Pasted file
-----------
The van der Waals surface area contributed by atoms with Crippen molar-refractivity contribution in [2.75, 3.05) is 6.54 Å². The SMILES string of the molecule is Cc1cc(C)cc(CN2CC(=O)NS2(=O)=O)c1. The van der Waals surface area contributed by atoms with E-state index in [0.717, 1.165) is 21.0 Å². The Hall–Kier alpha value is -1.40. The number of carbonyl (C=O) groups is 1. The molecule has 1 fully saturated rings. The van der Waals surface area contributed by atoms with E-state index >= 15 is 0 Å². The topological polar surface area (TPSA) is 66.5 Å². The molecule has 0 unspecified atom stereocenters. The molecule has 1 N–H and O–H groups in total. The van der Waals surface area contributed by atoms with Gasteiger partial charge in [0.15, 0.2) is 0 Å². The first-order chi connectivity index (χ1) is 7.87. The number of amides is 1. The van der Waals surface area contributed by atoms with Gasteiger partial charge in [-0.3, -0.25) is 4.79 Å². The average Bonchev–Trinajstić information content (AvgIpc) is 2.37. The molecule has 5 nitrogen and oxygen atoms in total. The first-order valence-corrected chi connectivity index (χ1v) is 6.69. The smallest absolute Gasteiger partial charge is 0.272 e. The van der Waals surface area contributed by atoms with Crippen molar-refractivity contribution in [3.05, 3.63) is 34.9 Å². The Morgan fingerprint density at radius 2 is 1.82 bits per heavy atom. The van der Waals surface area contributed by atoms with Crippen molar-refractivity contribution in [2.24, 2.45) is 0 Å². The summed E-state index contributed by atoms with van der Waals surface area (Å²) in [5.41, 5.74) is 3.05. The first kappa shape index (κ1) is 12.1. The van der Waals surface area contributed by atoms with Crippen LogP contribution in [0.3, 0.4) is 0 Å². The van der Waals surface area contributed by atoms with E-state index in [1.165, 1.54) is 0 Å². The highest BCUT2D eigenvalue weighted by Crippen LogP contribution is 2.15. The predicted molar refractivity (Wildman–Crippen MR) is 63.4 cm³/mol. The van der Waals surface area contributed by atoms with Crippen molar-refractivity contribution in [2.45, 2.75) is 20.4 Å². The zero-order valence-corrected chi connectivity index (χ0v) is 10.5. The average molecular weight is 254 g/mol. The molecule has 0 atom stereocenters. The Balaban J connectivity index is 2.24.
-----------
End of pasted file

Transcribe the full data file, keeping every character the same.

The van der Waals surface area contributed by atoms with Crippen molar-refractivity contribution in [2.75, 3.05) is 6.54 Å². The SMILES string of the molecule is Cc1cc(C)cc(CN2CC(=O)NS2(=O)=O)c1. The van der Waals surface area contributed by atoms with E-state index in [0.717, 1.165) is 21.0 Å². The Hall–Kier alpha value is -1.40. The number of carbonyl (C=O) groups is 1. The molecule has 1 fully saturated rings. The van der Waals surface area contributed by atoms with E-state index >= 15 is 0 Å². The topological polar surface area (TPSA) is 66.5 Å². The molecule has 0 unspecified atom stereocenters. The molecule has 1 N–H and O–H groups in total. The van der Waals surface area contributed by atoms with Gasteiger partial charge in [0.15, 0.2) is 0 Å². The first-order chi connectivity index (χ1) is 7.87. The number of amides is 1. The van der Waals surface area contributed by atoms with Gasteiger partial charge in [-0.3, -0.25) is 4.79 Å². The average Bonchev–Trinajstić information content (AvgIpc) is 2.37. The molecule has 5 nitrogen and oxygen atoms in total. The first-order valence-corrected chi connectivity index (χ1v) is 6.69. The smallest absolute Gasteiger partial charge is 0.272 e. The van der Waals surface area contributed by atoms with Crippen molar-refractivity contribution in [3.05, 3.63) is 34.9 Å². The Morgan fingerprint density at radius 2 is 1.82 bits per heavy atom. The van der Waals surface area contributed by atoms with Crippen molar-refractivity contribution in [2.24, 2.45) is 0 Å². The summed E-state index contributed by atoms with van der Waals surface area (Å²) in [5.41, 5.74) is 3.05. The first kappa shape index (κ1) is 12.1. The van der Waals surface area contributed by atoms with Crippen LogP contribution in [0.3, 0.4) is 0 Å². The van der Waals surface area contributed by atoms with E-state index in [1.165, 1.54) is 0 Å². The highest BCUT2D eigenvalue weighted by Crippen LogP contribution is 2.15. The predicted molar refractivity (Wildman–Crippen MR) is 63.4 cm³/mol. The van der Waals surface area contributed by atoms with Crippen molar-refractivity contribution in [2.45, 2.75) is 20.4 Å². The zero-order valence-corrected chi connectivity index (χ0v) is 10.5. The average molecular weight is 254 g/mol. The molecule has 0 atom stereocenters. The Balaban J connectivity index is 2.24.